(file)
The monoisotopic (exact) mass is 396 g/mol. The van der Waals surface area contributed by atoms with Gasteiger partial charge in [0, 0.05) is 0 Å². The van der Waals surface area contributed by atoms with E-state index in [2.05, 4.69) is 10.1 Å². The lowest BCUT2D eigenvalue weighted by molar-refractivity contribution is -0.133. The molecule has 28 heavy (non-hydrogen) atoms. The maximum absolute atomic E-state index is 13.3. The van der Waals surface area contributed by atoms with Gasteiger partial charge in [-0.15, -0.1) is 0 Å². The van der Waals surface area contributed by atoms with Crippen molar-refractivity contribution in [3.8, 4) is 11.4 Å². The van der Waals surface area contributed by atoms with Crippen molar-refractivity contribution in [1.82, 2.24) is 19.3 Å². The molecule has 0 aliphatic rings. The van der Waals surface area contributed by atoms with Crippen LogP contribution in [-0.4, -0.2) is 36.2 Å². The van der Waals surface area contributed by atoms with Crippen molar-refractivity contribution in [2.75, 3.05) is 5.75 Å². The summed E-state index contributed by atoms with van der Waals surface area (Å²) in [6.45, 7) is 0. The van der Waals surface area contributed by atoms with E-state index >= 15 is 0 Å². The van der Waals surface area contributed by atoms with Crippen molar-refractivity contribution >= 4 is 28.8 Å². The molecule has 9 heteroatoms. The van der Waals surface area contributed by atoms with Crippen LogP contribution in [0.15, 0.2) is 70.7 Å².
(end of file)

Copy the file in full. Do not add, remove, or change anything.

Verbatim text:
The monoisotopic (exact) mass is 396 g/mol. The van der Waals surface area contributed by atoms with Gasteiger partial charge in [0, 0.05) is 0 Å². The van der Waals surface area contributed by atoms with E-state index in [2.05, 4.69) is 10.1 Å². The lowest BCUT2D eigenvalue weighted by molar-refractivity contribution is -0.133. The molecule has 28 heavy (non-hydrogen) atoms. The maximum absolute atomic E-state index is 13.3. The van der Waals surface area contributed by atoms with Gasteiger partial charge in [-0.15, -0.1) is 0 Å². The van der Waals surface area contributed by atoms with Crippen molar-refractivity contribution in [3.8, 4) is 11.4 Å². The van der Waals surface area contributed by atoms with Crippen molar-refractivity contribution in [1.82, 2.24) is 19.3 Å². The molecule has 0 aliphatic rings. The van der Waals surface area contributed by atoms with Crippen LogP contribution in [-0.4, -0.2) is 36.2 Å². The van der Waals surface area contributed by atoms with Crippen molar-refractivity contribution in [2.75, 3.05) is 5.75 Å². The summed E-state index contributed by atoms with van der Waals surface area (Å²) in [6.45, 7) is 0. The van der Waals surface area contributed by atoms with E-state index >= 15 is 0 Å². The van der Waals surface area contributed by atoms with Crippen molar-refractivity contribution >= 4 is 28.8 Å². The molecule has 9 heteroatoms. The van der Waals surface area contributed by atoms with Crippen LogP contribution in [0.15, 0.2) is 70.7 Å².